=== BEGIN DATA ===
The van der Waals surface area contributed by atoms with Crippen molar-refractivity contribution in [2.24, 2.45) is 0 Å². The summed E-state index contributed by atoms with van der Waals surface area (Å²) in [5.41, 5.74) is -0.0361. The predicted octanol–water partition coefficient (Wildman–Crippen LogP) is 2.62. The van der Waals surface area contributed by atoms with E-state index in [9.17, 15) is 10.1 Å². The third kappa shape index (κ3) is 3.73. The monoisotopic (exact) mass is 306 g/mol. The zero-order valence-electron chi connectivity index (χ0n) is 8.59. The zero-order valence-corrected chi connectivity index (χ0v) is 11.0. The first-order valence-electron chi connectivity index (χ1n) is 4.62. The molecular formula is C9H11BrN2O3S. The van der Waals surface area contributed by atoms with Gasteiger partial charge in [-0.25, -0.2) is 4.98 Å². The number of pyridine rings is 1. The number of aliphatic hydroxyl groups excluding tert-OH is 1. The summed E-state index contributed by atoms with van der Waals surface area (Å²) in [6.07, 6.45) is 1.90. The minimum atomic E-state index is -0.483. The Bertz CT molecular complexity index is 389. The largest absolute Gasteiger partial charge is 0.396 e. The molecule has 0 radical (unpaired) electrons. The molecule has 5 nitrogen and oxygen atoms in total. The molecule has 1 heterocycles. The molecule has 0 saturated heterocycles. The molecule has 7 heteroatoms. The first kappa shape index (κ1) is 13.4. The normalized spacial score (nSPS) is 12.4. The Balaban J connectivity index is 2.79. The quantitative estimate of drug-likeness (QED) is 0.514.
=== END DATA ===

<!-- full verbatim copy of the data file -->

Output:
The van der Waals surface area contributed by atoms with Crippen molar-refractivity contribution in [2.24, 2.45) is 0 Å². The summed E-state index contributed by atoms with van der Waals surface area (Å²) in [5.41, 5.74) is -0.0361. The predicted octanol–water partition coefficient (Wildman–Crippen LogP) is 2.62. The van der Waals surface area contributed by atoms with E-state index in [9.17, 15) is 10.1 Å². The third kappa shape index (κ3) is 3.73. The monoisotopic (exact) mass is 306 g/mol. The zero-order valence-electron chi connectivity index (χ0n) is 8.59. The zero-order valence-corrected chi connectivity index (χ0v) is 11.0. The first-order valence-electron chi connectivity index (χ1n) is 4.62. The molecular formula is C9H11BrN2O3S. The van der Waals surface area contributed by atoms with Gasteiger partial charge in [-0.25, -0.2) is 4.98 Å². The number of pyridine rings is 1. The number of aliphatic hydroxyl groups excluding tert-OH is 1. The summed E-state index contributed by atoms with van der Waals surface area (Å²) in [6.07, 6.45) is 1.90. The minimum atomic E-state index is -0.483. The Bertz CT molecular complexity index is 389. The largest absolute Gasteiger partial charge is 0.396 e. The molecule has 0 radical (unpaired) electrons. The molecule has 5 nitrogen and oxygen atoms in total. The molecule has 1 heterocycles. The molecule has 0 saturated heterocycles. The molecule has 7 heteroatoms. The first kappa shape index (κ1) is 13.4. The normalized spacial score (nSPS) is 12.4. The Balaban J connectivity index is 2.79. The quantitative estimate of drug-likeness (QED) is 0.514.